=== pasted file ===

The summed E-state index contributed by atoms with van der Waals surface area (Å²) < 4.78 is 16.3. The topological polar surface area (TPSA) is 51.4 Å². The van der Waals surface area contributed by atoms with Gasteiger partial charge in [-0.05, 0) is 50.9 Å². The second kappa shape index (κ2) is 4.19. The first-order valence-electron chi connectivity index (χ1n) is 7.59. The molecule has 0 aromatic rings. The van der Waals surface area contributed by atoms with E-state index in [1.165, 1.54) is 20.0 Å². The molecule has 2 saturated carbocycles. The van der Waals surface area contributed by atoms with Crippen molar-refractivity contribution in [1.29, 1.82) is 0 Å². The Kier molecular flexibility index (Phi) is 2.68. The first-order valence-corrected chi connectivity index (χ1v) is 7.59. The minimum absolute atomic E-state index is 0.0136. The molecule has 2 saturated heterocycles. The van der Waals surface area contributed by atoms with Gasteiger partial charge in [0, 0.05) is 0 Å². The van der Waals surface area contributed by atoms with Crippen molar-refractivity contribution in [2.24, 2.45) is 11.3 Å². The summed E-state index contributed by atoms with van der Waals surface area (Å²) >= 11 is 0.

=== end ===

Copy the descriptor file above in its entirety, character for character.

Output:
The summed E-state index contributed by atoms with van der Waals surface area (Å²) < 4.78 is 16.3. The topological polar surface area (TPSA) is 51.4 Å². The van der Waals surface area contributed by atoms with Gasteiger partial charge in [-0.05, 0) is 50.9 Å². The second kappa shape index (κ2) is 4.19. The first-order valence-electron chi connectivity index (χ1n) is 7.59. The molecule has 0 aromatic rings. The van der Waals surface area contributed by atoms with E-state index in [1.165, 1.54) is 20.0 Å². The molecule has 2 saturated carbocycles. The van der Waals surface area contributed by atoms with Crippen molar-refractivity contribution in [1.29, 1.82) is 0 Å². The Kier molecular flexibility index (Phi) is 2.68. The first-order valence-corrected chi connectivity index (χ1v) is 7.59. The minimum absolute atomic E-state index is 0.0136. The molecule has 2 saturated heterocycles. The van der Waals surface area contributed by atoms with Gasteiger partial charge in [0, 0.05) is 0 Å². The van der Waals surface area contributed by atoms with Crippen molar-refractivity contribution in [2.24, 2.45) is 11.3 Å². The summed E-state index contributed by atoms with van der Waals surface area (Å²) >= 11 is 0.